Thousands of Royal Bank of Scotland staff could lose their jobs as the Edinburgh-based bank plans another round of cuts. Approximately 40,000 RBS workers have already been made redundant as the bank, which was bailed out by taxpayers in 2008, plans a £1 billion cost cutting programme to return to profitability.
Royal Bank of Scotland was bailed out during the 2008 financial crisis using over £45 billion in taxpayers’ money. The bank’s current cost-to-income ratio is 65 per cent – a figure that chief executive Ross McEwan wants to reduce to 50 per cent as the bank aims to reduce its operating costs to increase profits.
RBS’s current operating costs are £10.06 billion. The planned cost cutting measures could save the bank as much as £1.25 billion per year. Salaries currently account for more than half of RBS’s annual costs. Staff at the Edinburgh-based financial services company are preparing for what could be a swift dismissal.
Chief executive Ross McEwan presided over significant cuts to expenditures during his leadership role with the Commonwealth Bank of Australia. Analysts believe his goals include reducing RBS’s overseas commitments and automating large amounts of its retail banking business within the UK.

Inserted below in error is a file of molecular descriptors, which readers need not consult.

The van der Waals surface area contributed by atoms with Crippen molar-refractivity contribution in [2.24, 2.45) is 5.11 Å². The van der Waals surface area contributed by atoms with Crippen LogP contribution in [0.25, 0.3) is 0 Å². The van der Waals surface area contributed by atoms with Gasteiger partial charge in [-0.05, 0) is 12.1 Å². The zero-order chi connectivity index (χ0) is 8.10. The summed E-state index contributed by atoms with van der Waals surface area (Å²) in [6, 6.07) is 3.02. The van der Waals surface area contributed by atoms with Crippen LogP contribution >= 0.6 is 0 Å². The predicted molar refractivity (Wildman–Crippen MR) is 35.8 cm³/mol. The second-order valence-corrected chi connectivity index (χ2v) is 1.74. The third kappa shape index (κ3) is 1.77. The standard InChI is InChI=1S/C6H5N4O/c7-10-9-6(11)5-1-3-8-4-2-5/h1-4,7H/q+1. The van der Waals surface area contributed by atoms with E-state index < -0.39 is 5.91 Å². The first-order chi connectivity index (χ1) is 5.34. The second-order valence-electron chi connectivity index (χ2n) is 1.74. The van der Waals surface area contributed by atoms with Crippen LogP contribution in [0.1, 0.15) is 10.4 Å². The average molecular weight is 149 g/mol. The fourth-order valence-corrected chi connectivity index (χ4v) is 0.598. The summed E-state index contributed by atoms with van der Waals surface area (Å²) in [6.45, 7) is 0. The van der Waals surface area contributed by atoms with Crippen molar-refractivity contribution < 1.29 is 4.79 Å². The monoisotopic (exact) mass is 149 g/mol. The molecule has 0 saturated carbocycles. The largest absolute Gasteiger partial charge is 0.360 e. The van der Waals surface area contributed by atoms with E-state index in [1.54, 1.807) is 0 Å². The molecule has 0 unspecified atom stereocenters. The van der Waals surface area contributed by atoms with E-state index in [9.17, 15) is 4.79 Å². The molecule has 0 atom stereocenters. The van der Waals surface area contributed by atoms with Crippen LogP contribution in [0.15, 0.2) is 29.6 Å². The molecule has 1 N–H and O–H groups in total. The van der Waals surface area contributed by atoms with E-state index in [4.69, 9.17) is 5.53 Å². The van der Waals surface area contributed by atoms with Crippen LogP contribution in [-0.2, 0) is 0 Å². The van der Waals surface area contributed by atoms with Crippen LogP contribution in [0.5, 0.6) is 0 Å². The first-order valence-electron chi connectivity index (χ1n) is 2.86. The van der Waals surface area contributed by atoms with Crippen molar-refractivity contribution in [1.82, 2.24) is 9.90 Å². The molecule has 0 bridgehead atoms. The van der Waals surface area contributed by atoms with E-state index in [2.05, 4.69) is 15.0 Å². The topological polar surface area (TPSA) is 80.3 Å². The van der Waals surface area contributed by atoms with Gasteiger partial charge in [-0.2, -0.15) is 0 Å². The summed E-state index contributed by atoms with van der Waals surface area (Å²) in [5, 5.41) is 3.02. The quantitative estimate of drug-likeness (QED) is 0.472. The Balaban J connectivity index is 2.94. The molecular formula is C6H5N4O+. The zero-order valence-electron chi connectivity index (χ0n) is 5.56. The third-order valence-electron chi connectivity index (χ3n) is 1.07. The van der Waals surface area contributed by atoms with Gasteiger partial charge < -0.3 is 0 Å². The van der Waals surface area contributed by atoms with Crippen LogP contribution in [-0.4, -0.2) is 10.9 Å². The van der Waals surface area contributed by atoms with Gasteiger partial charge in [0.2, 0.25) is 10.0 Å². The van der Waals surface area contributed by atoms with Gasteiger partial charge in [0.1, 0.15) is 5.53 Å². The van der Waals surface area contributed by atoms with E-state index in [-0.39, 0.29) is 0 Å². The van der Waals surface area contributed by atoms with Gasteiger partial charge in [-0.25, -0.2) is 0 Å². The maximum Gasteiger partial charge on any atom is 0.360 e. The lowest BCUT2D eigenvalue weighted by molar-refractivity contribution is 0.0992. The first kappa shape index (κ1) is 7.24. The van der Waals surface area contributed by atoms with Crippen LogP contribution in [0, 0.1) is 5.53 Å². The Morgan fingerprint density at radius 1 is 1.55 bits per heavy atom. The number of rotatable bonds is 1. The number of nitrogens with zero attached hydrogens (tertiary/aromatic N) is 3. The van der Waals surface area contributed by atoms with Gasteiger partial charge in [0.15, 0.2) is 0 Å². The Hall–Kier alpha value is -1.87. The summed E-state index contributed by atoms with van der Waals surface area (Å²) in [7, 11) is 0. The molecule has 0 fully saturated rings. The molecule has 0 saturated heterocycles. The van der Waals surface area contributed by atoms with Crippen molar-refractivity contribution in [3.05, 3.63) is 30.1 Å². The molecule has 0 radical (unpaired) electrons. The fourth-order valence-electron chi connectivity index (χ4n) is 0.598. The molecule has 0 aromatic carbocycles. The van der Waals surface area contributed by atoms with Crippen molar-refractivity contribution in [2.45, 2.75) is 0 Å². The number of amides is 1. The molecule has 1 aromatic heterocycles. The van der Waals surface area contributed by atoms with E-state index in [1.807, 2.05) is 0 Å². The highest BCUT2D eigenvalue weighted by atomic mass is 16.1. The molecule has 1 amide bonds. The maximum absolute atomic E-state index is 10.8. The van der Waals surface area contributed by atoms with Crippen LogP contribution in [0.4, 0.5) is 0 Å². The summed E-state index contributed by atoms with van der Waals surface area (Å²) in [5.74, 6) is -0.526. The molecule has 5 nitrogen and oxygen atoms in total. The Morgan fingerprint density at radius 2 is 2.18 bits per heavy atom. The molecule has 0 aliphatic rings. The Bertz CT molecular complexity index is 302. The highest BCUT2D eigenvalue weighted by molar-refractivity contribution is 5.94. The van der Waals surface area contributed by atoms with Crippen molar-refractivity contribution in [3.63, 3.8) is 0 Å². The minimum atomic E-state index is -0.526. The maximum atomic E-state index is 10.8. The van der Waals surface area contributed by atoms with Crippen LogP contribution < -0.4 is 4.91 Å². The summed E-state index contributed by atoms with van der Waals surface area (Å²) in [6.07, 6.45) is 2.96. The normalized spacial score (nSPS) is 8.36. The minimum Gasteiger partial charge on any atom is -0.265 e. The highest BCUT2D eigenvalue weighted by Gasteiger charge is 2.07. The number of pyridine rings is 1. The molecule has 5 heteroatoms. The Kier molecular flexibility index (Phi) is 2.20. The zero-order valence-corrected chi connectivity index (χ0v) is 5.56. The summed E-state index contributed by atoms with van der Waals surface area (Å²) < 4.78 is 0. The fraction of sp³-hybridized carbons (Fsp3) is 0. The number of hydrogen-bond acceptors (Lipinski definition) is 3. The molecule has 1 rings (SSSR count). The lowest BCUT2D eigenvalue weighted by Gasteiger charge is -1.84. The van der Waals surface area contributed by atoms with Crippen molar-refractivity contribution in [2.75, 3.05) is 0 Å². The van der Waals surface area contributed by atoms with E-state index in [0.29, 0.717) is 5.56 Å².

Royal Bank of Scotland avoided a government division last year, when lawmakers and political leaders sought to divide the bank into two – a “good bank” and a “bad bank” – to improve its ability to lend to British businesses. The bank plans to split off £38 billion in high-risk loans to a new division.
Analysts believe that RBS will produce a significant loss during 2014 due to its new plan to split off its ‘toxic investments’. RBS plans to write off around £4.5 billion in high-risk loans, releasing as much as £11 billion in capital. The bank has not made any comments on the speculated job cuts.